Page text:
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  • "His lips with joy they burr":Onomatopoeia in Wordsworth's "The Idiot Boy"
  • Megan Quinn (bio)

Among its achievements, wordsworth's "the idiot boy" (1798) is notable for the strong revulsion it inspired in some of its readers, particularly in response to Johnny Foy's onomatopoeic "burring." Within criticism on the poem, this revulsion makes up a familiar canon, including in its ranks Coleridge, Byron, Southey, John Wilson, and Geoffrey Hartman.1 The tale of Johnny's glory holds a prime place among Coleridge's complaints against the preface to Lyrical Ballads, especially Wordsworth's claim to a poetics of the "real language of men in a state of vivid sensation" and its basis in "Low and rustic life."2 Coleridge argues that the real language of a rustic man "would furnish a very scanty vocabulary" that centers on "his bodily conveniences."3 "The best part of human language," he writes, "is derived from reflection on the acts of the mind itself" (51). His criticism of "The Idiot Boy" specifically refers to its use of onomatopoeia. Though a "fine poem," it fails to preserve the reader from [End Page 27] "the disgusting images of ordinary, morbid idiocy" and "even by the 'burr, burr, burr,' uncounteracted by any preceding description of the boy's beauty, assist[s] in recalling them" (44–45). Coleridge's distaste for the recollection of these "images" highlights the effectiveness with which Wordsworth's onomatopoeia makes Johnny's body, and his disability, seem vividly present. This objection reflects a larger ambivalence, within eighteenth-century philosophy, toward the embodiment that such persons and their inarticulate cries recalled. In other words, Coleridge objects to the nexus of poetic language, embodiment, and disability that "The Idiot Boy" represents.

Despite these forceful reactions to the physicality of Wordsworth's language and Johnny's disability, an emphasis on his poetry of mind still colors his critical reputation, and in studies of disability a focus on the descriptive representation of bodies at times neglects the sensory impact of words. For post-structuralist critics following Paul de Man, the problem of Wordsworth's language is more specifically one of failure to represent the mind without "de-facement" or to "become entirely literal" like a natural object.4 As these critics oppose the figurative to the literal and material, they describe Wordsworth's supposed failure in terms that recall and invert his claims to keep his reader "in the company of flesh and blood" (Preface, 747).5 Although the field of disability studies concerns the impact of verbal representation on bodies in the real world, David T. Mitchell and Sharon L. Snyder's influential book, Narrative Prosthesis (2000), echoes this disembodied view of language. So, they claim, language "lacks the very physicality that it seeks to control."6 These dismissals of the idea that language might be a physical agent, in both post-structuralist criticism and some studies of disability, seem to me missed opportunities. With this understanding of language, we lack a framework in which to understand Coleridge's visceral reaction to "The Idiot Boy," the larger role of onomatopoeia and embodiment in Wordsworth's poetics, and the full range of effects that language has on the lived experience of disability. [End Page 28]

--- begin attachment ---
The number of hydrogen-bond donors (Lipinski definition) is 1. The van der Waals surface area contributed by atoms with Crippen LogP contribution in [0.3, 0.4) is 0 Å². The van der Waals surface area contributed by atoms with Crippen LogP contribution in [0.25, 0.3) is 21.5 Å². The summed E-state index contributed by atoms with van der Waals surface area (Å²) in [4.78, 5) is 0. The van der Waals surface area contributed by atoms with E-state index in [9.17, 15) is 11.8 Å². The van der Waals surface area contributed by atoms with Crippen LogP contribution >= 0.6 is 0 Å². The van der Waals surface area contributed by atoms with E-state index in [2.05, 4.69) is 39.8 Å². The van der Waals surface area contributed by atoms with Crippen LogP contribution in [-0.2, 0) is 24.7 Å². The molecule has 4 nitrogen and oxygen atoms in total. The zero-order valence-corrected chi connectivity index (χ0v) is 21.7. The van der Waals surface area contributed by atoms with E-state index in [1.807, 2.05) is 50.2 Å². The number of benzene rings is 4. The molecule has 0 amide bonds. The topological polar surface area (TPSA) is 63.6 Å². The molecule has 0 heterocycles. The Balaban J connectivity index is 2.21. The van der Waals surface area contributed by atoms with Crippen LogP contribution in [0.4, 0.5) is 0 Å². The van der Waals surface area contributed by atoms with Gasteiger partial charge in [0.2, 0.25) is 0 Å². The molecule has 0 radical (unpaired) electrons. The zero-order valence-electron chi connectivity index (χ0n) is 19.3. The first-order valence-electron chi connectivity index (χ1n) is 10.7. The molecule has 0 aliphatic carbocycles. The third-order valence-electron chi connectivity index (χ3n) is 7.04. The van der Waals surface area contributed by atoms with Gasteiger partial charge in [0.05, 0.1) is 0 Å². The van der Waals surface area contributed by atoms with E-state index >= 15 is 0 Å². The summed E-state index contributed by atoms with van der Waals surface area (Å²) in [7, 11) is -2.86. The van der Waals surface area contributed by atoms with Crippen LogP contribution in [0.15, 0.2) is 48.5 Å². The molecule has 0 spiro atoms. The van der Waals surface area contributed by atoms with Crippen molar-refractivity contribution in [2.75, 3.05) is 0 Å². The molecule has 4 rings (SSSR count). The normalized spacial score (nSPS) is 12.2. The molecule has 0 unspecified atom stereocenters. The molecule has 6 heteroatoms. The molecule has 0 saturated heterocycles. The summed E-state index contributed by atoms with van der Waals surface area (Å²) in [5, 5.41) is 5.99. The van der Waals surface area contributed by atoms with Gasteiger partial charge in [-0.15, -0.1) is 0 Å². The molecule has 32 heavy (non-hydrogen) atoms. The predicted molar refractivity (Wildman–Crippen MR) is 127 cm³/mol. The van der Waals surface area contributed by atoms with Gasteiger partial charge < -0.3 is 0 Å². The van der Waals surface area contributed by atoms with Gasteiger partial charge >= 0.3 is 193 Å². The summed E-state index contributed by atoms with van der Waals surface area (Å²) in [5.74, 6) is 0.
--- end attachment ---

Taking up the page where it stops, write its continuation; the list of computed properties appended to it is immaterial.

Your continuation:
Recent criticism has brought new attention to the role of the physical in Wordsworth's language and in representations of disability. For example, William Keach remarks Wordsworth's consideration of words as "things," and Alan Richardson describes the poet's "embodied approach to language."7 In this rediscovery of Wordsworthian embodiment, onomatopoeia plays a minor part. Through the poet's imitative rhythms and interjections, including Johnny's burring, Richardson sees Wordsworth's interest in philosophical ideas of how "articulated speech … absorb[ed] the 'natural' language of cries," and in a wider overlap between human and animal life.8 Meanwhile, Joshua King sees this overlap in "The Idiot Boy" as a vision of "human community" based on "involuntary patterns of sensation, pleasure, and habit, rather than … rationality and linguistic ability."9 Within disability studies, Cynthia Lewiecki-Wilson and James C. Wilson move toward a material view of language on the heels of Mitchell and Snyder's binary account.10 More...


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